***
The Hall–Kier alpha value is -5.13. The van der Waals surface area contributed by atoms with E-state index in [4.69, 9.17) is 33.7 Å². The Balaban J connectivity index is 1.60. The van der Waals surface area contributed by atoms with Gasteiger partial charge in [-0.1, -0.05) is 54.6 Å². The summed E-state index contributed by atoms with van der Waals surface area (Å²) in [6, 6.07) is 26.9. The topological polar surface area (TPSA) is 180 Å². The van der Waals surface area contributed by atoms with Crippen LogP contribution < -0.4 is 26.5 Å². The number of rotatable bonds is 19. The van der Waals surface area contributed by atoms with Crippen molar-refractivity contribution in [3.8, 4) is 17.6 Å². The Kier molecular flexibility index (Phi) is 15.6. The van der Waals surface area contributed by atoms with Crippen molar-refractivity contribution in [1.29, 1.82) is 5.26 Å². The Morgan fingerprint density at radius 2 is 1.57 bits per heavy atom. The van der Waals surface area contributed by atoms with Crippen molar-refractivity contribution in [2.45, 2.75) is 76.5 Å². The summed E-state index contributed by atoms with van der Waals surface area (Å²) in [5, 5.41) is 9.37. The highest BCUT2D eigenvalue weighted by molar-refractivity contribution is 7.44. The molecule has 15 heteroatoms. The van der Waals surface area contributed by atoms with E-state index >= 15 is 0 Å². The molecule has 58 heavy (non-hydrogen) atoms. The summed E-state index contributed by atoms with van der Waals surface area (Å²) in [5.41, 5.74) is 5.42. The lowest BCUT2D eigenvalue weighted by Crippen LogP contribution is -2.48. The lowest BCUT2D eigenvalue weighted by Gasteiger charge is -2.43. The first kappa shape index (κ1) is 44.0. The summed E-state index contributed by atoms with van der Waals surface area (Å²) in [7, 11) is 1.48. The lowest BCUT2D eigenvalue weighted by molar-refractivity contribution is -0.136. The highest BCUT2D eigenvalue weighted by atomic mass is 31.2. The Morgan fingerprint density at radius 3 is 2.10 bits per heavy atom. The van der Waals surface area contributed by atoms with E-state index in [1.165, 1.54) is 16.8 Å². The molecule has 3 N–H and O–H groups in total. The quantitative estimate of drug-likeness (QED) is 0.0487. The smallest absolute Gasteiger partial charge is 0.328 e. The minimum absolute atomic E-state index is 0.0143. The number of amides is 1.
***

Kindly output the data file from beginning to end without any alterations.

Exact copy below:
The Hall–Kier alpha value is -5.13. The van der Waals surface area contributed by atoms with E-state index in [4.69, 9.17) is 33.7 Å². The Balaban J connectivity index is 1.60. The van der Waals surface area contributed by atoms with Gasteiger partial charge in [-0.1, -0.05) is 54.6 Å². The summed E-state index contributed by atoms with van der Waals surface area (Å²) in [6, 6.07) is 26.9. The topological polar surface area (TPSA) is 180 Å². The van der Waals surface area contributed by atoms with Crippen LogP contribution < -0.4 is 26.5 Å². The number of rotatable bonds is 19. The van der Waals surface area contributed by atoms with Crippen molar-refractivity contribution in [3.8, 4) is 17.6 Å². The Kier molecular flexibility index (Phi) is 15.6. The van der Waals surface area contributed by atoms with Crippen molar-refractivity contribution in [1.29, 1.82) is 5.26 Å². The Morgan fingerprint density at radius 2 is 1.57 bits per heavy atom. The van der Waals surface area contributed by atoms with Crippen molar-refractivity contribution in [2.45, 2.75) is 76.5 Å². The summed E-state index contributed by atoms with van der Waals surface area (Å²) in [5, 5.41) is 9.37. The highest BCUT2D eigenvalue weighted by molar-refractivity contribution is 7.44. The molecule has 15 heteroatoms. The van der Waals surface area contributed by atoms with E-state index >= 15 is 0 Å². The molecule has 58 heavy (non-hydrogen) atoms. The summed E-state index contributed by atoms with van der Waals surface area (Å²) in [5.41, 5.74) is 5.42. The lowest BCUT2D eigenvalue weighted by Crippen LogP contribution is -2.48. The lowest BCUT2D eigenvalue weighted by Gasteiger charge is -2.43. The first kappa shape index (κ1) is 44.0. The summed E-state index contributed by atoms with van der Waals surface area (Å²) in [7, 11) is 1.48. The lowest BCUT2D eigenvalue weighted by molar-refractivity contribution is -0.136. The highest BCUT2D eigenvalue weighted by atomic mass is 31.2. The Morgan fingerprint density at radius 3 is 2.10 bits per heavy atom. The van der Waals surface area contributed by atoms with E-state index in [1.165, 1.54) is 16.8 Å². The molecule has 3 N–H and O–H groups in total. The quantitative estimate of drug-likeness (QED) is 0.0487. The smallest absolute Gasteiger partial charge is 0.328 e. The minimum absolute atomic E-state index is 0.0143. The number of amides is 1.